25 March 2015
Visually lossless compression for display streaming is a reality in commercial products. Compressing display streams is a practical way to deliver a high-end product to users while gaining system performance benefits including low bill-of-materials cost and low power consumption without sacrificing picture quality. This webinar outlines important tradeoffs to integrators.
Jeffrey Small is a Senior Engineer at Synaptics, specializing in system architecture. He is the current chair of the MIPI Alliance’s Display Working Group. Jeff has been involved with ASIC/system design since 1979, working at Eastman Kodak for 21 years, then at National Semiconductor and now at Synaptics. His Kodak work includes Photo-CD player hardware, thermal dye diffusion printers, several early digital cameras several ASICs used in Kodak’s first digital color copier and real-time JPEG-2000 decompression hardware for Digital Cinema. His work at both National Semiconductor and Synaptics includes numerous display driver and touch controller ASICs, which have been used by every top smart phone manufacturer. He is especially interested in image compression, image sensors, display driver ICs (DDICs) and combined touch/display driver (TDDI) ICs.
Jeff holds numerous US and foreign patents, and earned BSEE, BSME and MSEE degrees from Drexel University and a PhD EE degree from the University of Rochester.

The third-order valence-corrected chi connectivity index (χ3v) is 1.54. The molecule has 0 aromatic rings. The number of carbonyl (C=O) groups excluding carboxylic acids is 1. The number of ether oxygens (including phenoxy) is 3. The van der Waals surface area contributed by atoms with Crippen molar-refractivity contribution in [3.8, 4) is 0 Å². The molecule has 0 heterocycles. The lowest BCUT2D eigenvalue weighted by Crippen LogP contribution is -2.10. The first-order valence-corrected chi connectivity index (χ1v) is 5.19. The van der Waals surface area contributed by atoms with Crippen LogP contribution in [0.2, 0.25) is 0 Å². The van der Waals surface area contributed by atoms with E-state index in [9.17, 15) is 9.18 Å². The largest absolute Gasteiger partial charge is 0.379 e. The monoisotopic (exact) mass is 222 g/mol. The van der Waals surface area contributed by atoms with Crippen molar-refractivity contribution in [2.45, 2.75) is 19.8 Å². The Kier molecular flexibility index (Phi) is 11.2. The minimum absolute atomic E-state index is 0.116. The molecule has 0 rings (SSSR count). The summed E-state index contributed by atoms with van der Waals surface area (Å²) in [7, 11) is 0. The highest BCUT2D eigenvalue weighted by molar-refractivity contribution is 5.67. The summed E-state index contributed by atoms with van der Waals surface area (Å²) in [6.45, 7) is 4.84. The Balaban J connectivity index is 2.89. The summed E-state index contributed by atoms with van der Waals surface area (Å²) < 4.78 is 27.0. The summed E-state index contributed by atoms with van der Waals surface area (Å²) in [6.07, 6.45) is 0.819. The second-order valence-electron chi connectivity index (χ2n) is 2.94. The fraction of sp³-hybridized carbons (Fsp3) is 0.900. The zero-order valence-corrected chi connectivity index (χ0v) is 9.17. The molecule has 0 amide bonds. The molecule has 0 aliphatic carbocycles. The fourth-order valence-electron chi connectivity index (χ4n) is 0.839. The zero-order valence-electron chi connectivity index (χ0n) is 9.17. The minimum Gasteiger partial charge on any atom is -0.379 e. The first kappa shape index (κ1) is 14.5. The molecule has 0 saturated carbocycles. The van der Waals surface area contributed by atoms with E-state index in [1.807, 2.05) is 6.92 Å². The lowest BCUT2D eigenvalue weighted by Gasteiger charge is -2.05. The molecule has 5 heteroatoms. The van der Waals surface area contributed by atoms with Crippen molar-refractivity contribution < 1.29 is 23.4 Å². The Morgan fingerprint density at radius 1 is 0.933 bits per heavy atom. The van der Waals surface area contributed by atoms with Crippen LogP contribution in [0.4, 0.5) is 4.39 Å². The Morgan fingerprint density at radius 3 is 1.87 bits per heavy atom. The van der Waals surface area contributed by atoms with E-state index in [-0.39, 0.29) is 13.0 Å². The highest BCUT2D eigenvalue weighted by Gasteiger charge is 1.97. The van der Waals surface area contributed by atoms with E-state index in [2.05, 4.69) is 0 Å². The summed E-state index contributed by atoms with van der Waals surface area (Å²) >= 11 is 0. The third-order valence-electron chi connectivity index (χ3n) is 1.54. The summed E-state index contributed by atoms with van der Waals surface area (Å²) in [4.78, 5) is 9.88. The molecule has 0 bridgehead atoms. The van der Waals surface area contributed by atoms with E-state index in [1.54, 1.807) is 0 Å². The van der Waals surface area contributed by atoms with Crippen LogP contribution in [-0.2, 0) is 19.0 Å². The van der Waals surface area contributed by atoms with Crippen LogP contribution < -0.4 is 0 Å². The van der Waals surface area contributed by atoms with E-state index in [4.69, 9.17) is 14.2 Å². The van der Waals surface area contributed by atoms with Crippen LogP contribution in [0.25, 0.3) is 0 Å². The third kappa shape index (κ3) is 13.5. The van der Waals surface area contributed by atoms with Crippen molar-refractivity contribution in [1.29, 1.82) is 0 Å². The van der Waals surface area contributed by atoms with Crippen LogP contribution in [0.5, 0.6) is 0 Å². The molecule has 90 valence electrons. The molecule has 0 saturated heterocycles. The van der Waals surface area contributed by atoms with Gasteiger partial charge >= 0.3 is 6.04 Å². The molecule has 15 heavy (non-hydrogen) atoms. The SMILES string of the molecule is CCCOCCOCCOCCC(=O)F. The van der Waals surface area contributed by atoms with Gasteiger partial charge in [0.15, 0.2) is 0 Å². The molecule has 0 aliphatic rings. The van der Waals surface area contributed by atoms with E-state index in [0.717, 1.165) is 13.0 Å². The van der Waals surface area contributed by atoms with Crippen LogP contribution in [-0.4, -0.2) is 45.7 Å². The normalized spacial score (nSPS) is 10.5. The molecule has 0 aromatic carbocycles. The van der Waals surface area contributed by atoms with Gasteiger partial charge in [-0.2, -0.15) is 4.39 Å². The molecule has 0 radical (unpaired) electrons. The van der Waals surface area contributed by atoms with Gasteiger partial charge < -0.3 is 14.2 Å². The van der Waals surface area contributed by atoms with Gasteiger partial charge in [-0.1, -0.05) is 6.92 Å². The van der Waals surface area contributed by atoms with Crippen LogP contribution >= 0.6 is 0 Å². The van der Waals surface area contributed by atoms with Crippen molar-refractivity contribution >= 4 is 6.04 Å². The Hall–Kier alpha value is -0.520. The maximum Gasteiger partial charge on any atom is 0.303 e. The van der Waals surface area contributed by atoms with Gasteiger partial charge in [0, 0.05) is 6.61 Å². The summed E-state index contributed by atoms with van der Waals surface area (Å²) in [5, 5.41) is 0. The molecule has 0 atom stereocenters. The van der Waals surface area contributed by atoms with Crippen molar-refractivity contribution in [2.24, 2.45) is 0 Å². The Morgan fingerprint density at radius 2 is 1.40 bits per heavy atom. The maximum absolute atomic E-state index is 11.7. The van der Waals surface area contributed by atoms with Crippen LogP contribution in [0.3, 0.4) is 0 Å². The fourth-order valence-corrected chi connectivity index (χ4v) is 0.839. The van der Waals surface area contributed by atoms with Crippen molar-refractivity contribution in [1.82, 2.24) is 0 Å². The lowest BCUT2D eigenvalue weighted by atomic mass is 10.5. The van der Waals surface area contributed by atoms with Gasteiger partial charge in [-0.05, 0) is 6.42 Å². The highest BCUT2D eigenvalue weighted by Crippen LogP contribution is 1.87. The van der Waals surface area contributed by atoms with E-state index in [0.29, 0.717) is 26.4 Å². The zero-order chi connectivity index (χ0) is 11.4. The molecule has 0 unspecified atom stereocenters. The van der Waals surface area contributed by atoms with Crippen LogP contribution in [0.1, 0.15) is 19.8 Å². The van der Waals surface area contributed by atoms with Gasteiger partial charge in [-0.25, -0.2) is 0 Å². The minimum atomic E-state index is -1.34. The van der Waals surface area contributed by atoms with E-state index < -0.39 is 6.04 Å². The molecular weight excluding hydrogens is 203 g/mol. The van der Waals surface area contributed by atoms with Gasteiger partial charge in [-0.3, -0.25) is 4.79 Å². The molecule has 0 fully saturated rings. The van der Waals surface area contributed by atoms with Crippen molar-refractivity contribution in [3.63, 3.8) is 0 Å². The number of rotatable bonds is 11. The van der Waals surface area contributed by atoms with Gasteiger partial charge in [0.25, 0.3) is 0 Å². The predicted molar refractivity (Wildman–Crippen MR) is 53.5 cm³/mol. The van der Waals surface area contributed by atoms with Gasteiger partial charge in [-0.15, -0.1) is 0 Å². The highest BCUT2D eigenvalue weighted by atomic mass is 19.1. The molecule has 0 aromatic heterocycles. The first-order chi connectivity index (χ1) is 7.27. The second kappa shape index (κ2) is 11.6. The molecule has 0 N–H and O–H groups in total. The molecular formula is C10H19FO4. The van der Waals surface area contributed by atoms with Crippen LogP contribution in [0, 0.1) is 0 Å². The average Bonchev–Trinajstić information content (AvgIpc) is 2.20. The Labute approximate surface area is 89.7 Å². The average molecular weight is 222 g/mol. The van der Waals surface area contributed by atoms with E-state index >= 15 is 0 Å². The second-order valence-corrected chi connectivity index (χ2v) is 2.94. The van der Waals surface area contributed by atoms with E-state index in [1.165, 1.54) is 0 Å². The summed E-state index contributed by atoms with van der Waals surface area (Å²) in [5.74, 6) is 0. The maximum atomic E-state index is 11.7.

Dale Stolitzka is the Principal Engineer at the Samsung Display America Lab in San Jose, CA, who leads interface standardization. He chairs the VESA Display Stream Compression Task Group, was the former chair of the MIPI Alliance Display Working Group from 2008 to 2011 and is active at other industry standards-setting organizations including ISO/IEC JTC1's JPEG and MPEG working groups. Mr. Stolitzka's experience spans coding systems, consumer electronics displays and advanced transport mechanisms, such as VESA DisplayPort, MIPI Display Serial Interface and JPEG 2000 over MPEG-2 Systems.
Before joining Samsung, he developed computer and consumer electronics systems and mixed-signal system designs at Analog Devices, National Semiconductor, Maxtor and Raytheon. Mr. Stolitzka holds a B.S. degree in Applied Physics and M.Eng. degree in Materials Science and Engineering, both from Cornell University.